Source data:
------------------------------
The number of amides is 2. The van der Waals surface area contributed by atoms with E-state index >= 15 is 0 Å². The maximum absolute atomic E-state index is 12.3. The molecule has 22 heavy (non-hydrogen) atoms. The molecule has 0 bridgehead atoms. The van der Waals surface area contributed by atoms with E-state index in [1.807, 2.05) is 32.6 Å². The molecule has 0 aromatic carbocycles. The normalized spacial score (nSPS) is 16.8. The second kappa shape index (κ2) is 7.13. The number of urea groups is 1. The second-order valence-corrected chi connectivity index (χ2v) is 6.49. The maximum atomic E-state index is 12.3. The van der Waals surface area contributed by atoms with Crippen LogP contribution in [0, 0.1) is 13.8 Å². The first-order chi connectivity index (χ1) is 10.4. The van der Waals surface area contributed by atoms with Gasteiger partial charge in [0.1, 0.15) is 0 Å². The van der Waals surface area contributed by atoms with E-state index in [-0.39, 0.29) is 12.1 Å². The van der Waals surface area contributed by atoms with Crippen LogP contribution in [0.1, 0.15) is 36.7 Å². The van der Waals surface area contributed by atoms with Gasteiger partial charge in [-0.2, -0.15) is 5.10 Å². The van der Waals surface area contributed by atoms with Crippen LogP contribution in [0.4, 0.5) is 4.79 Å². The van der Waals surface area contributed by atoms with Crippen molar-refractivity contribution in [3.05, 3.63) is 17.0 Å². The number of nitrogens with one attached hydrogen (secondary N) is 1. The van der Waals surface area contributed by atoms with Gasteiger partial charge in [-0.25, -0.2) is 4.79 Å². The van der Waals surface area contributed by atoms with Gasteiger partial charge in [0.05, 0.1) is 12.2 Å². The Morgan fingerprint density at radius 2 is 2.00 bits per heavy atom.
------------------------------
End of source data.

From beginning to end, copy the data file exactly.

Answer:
The number of amides is 2. The van der Waals surface area contributed by atoms with E-state index >= 15 is 0 Å². The maximum absolute atomic E-state index is 12.3. The molecule has 22 heavy (non-hydrogen) atoms. The molecule has 0 bridgehead atoms. The van der Waals surface area contributed by atoms with E-state index in [1.807, 2.05) is 32.6 Å². The molecule has 0 aromatic carbocycles. The normalized spacial score (nSPS) is 16.8. The second kappa shape index (κ2) is 7.13. The number of urea groups is 1. The second-order valence-corrected chi connectivity index (χ2v) is 6.49. The maximum atomic E-state index is 12.3. The van der Waals surface area contributed by atoms with Crippen LogP contribution in [0, 0.1) is 13.8 Å². The first-order chi connectivity index (χ1) is 10.4. The van der Waals surface area contributed by atoms with Gasteiger partial charge in [0.1, 0.15) is 0 Å². The van der Waals surface area contributed by atoms with E-state index in [-0.39, 0.29) is 12.1 Å². The van der Waals surface area contributed by atoms with Crippen LogP contribution in [0.1, 0.15) is 36.7 Å². The van der Waals surface area contributed by atoms with Gasteiger partial charge in [-0.2, -0.15) is 5.10 Å². The van der Waals surface area contributed by atoms with Crippen LogP contribution in [0.4, 0.5) is 4.79 Å². The van der Waals surface area contributed by atoms with Crippen molar-refractivity contribution in [3.05, 3.63) is 17.0 Å². The number of nitrogens with one attached hydrogen (secondary N) is 1. The van der Waals surface area contributed by atoms with Gasteiger partial charge in [-0.25, -0.2) is 4.79 Å². The van der Waals surface area contributed by atoms with Gasteiger partial charge in [0.05, 0.1) is 12.2 Å². The Morgan fingerprint density at radius 2 is 2.00 bits per heavy atom.